Leading British economist Sir Nicholas Stern was asked by UK Chancellor Gordon Brown in July, 2005, to review the economic impact of climate change. Stern delivered his 700-page review last October. Its core message is inescapable: Global warming is happening and we are in a race against time to avert climate catastrophe.
Economists are not generally associated with emotive language, which is what makes the Stern Review at first seem so striking. Sir Nicholas Stern is one of the world's leading economists-a former chief economist with the World Bank and now chief economic advisor at the UK Treasury-and is steeped in the market language and form of his profession. So when his report employs phrases such as "averting catastrophe," "urgent action is required," and, most telling of all, "the greatest and widest-ranging market failure ever seen," we can be left in no doubt as to how severe he thinks the problem we face is.
Sir Nicholas was commissioned by Chancellor of the Exchequer Gordon Brown to provide an economic assessment of the impacts of climate change, to be used as a basis for policy-making. Stern presented his findings on October 30,2006. In his review he studies three scenarios: firstly, business as usual; secondly, stabilizing carbon dioxide (CO2) in the atmosphere at 450 parts per million (PPM); and lastly, stabilizing CO2 somewhere between 500 and 550ppm.
The outcome of carrying on with business as usual, he says, is "catastrophic," occasioning an economic collapse akin (in today's money) to the cost of fighting two World Wars and the 1930s stock market crash combined.
Stabilizing the atmospheric CO2 at 450ppm is what the science tells us we have to do. This is the only reasonable "safe" option-the one that gives us a 50-50 chance of stopping climate temperature rising by more than 2°C, sending the polar caps and Antarctic ice sheets into terminal meltdown, the rainforests perishing, and sea levels rising to levels that would drive 200 million people from their homes.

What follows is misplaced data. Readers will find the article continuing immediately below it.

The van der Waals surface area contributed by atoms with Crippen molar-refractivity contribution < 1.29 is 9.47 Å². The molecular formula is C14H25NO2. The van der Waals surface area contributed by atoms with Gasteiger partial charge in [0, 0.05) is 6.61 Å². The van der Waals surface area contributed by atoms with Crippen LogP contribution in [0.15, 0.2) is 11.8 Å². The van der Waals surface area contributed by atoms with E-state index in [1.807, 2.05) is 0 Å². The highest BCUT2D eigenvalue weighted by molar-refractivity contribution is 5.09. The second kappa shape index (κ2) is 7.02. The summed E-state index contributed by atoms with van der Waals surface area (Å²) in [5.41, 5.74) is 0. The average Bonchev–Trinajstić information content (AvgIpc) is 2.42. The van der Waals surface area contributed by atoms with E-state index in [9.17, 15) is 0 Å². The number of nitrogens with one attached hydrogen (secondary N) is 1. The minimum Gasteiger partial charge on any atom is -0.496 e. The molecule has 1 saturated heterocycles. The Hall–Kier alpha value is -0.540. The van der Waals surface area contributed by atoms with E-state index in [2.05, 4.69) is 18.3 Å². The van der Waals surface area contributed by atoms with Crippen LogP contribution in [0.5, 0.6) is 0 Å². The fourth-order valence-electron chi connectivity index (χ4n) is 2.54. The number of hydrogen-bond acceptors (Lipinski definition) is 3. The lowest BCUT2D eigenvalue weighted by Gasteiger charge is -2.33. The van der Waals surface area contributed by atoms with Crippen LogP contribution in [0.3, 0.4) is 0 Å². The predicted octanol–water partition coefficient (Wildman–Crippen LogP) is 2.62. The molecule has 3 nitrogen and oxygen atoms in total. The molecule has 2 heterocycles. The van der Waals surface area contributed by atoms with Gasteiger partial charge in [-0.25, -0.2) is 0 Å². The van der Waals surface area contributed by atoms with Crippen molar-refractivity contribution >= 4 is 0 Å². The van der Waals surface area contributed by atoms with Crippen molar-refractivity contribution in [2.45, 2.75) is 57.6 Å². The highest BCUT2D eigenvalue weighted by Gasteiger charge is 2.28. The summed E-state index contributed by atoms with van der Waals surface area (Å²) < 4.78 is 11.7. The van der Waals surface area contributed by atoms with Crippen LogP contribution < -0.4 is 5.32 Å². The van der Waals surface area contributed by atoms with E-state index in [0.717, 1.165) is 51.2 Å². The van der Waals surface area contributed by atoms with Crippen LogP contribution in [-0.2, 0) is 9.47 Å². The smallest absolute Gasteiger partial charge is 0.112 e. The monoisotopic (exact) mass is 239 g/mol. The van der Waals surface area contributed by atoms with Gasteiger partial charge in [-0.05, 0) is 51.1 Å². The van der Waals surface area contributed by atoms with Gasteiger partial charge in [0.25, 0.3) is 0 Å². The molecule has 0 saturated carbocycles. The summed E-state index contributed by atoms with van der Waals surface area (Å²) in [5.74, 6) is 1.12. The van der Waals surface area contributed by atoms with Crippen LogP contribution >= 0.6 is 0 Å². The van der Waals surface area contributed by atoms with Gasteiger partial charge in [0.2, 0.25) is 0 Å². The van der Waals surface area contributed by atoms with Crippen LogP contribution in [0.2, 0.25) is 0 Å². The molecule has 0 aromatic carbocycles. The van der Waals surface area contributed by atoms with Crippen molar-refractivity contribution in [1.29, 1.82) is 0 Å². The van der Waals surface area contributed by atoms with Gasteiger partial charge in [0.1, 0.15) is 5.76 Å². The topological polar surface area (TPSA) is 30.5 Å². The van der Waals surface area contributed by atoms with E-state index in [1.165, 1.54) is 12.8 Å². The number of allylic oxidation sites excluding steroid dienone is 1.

The third option is to stabilize atmospheric CO2 at somewhere between 500 and 550ppm, where collapse is not inevitable, only considerably more likely.
The report then looks at what would be needed to achieve these latter two targets and at what economic cost, and concludes that two courses of action need to be started "urgently." One is mitigation-acting to prevent the situation becoming worse. The other, adaptation-modifying the way we behave as a society in light of the changes we already know are on their way as a result of climate change. Both of these, warns Stern, need to be started without delay.
It is at this point that the review was destined to become controversial. Putting a price on the cause and effect of climate change and preserving the biosphere couldn't be anything but, as Stern himself acknowledges. How much is a life worth? What level of climate shocks are we prepared to accept to maintain the convenience and consumer culture in the developed world for a little while longer? How much of the world's peoples and species and habitats can we "afford" to save? How much are we prepared to lose?
In some quarters, Stern has been accused of being "morally repugnant" for attempting to do this. This is erroneous and a smear. Stern is the messenger. If there is a criticism to be levelled about addressing a predominantly moral issue in economic terms, it should be directed against Gordon Brown, who posed the question. Stern simply gave the answer he was asked to provide.
To which end, Stern has given us a cost. The gross domestic product (GDP) of a country-or in this case the world-is defined as the market value of all final goods and services produced within the specified area in a given period of time. As it incorporates the sum of value added at every stage of the production of all goods and services, including wages and consumption, transportation, etc., it is often used as a crude measure of per capita income and therefore well-being. …